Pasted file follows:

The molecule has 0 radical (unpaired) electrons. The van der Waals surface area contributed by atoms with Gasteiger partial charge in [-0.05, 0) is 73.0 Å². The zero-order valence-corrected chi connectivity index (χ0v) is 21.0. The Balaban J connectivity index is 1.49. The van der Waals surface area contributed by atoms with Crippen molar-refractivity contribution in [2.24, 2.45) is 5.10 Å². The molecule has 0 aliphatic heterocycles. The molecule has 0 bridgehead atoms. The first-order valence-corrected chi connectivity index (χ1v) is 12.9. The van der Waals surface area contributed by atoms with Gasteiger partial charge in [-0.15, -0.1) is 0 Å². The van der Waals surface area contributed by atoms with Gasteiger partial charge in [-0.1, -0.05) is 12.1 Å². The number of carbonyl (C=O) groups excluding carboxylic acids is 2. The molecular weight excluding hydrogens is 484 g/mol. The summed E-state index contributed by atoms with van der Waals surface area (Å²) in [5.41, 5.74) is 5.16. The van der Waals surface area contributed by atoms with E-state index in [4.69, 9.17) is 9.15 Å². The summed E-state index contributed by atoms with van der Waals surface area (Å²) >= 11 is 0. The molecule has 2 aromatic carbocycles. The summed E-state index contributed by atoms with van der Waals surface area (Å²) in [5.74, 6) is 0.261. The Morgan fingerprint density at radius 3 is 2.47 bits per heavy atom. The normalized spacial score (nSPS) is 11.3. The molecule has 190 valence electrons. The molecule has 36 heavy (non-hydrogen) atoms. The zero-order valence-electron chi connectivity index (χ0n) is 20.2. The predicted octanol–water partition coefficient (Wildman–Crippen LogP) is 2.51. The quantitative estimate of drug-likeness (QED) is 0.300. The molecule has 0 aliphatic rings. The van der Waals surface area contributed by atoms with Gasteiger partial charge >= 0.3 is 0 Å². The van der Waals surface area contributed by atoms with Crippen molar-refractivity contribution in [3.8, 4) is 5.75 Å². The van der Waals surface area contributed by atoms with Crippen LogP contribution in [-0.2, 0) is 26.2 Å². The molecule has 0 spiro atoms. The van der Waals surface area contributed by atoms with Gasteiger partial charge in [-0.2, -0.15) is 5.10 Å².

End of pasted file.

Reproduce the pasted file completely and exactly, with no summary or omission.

The molecule has 0 radical (unpaired) electrons. The van der Waals surface area contributed by atoms with Gasteiger partial charge in [-0.05, 0) is 73.0 Å². The zero-order valence-corrected chi connectivity index (χ0v) is 21.0. The Balaban J connectivity index is 1.49. The van der Waals surface area contributed by atoms with Crippen molar-refractivity contribution in [2.24, 2.45) is 5.10 Å². The molecule has 0 aliphatic heterocycles. The molecule has 0 bridgehead atoms. The first-order valence-corrected chi connectivity index (χ1v) is 12.9. The van der Waals surface area contributed by atoms with Gasteiger partial charge in [-0.15, -0.1) is 0 Å². The van der Waals surface area contributed by atoms with Gasteiger partial charge in [-0.1, -0.05) is 12.1 Å². The number of carbonyl (C=O) groups excluding carboxylic acids is 2. The molecular weight excluding hydrogens is 484 g/mol. The summed E-state index contributed by atoms with van der Waals surface area (Å²) in [5.41, 5.74) is 5.16. The van der Waals surface area contributed by atoms with E-state index in [4.69, 9.17) is 9.15 Å². The summed E-state index contributed by atoms with van der Waals surface area (Å²) >= 11 is 0. The molecule has 2 aromatic carbocycles. The summed E-state index contributed by atoms with van der Waals surface area (Å²) in [5.74, 6) is 0.261. The Morgan fingerprint density at radius 3 is 2.47 bits per heavy atom. The normalized spacial score (nSPS) is 11.3. The molecule has 190 valence electrons. The molecule has 36 heavy (non-hydrogen) atoms. The zero-order valence-electron chi connectivity index (χ0n) is 20.2. The predicted octanol–water partition coefficient (Wildman–Crippen LogP) is 2.51. The quantitative estimate of drug-likeness (QED) is 0.300. The molecule has 0 aliphatic rings. The van der Waals surface area contributed by atoms with Gasteiger partial charge >= 0.3 is 0 Å². The van der Waals surface area contributed by atoms with Crippen molar-refractivity contribution in [3.8, 4) is 5.75 Å². The van der Waals surface area contributed by atoms with Crippen LogP contribution in [-0.2, 0) is 26.2 Å². The molecule has 0 spiro atoms. The van der Waals surface area contributed by atoms with Gasteiger partial charge in [-0.2, -0.15) is 5.10 Å².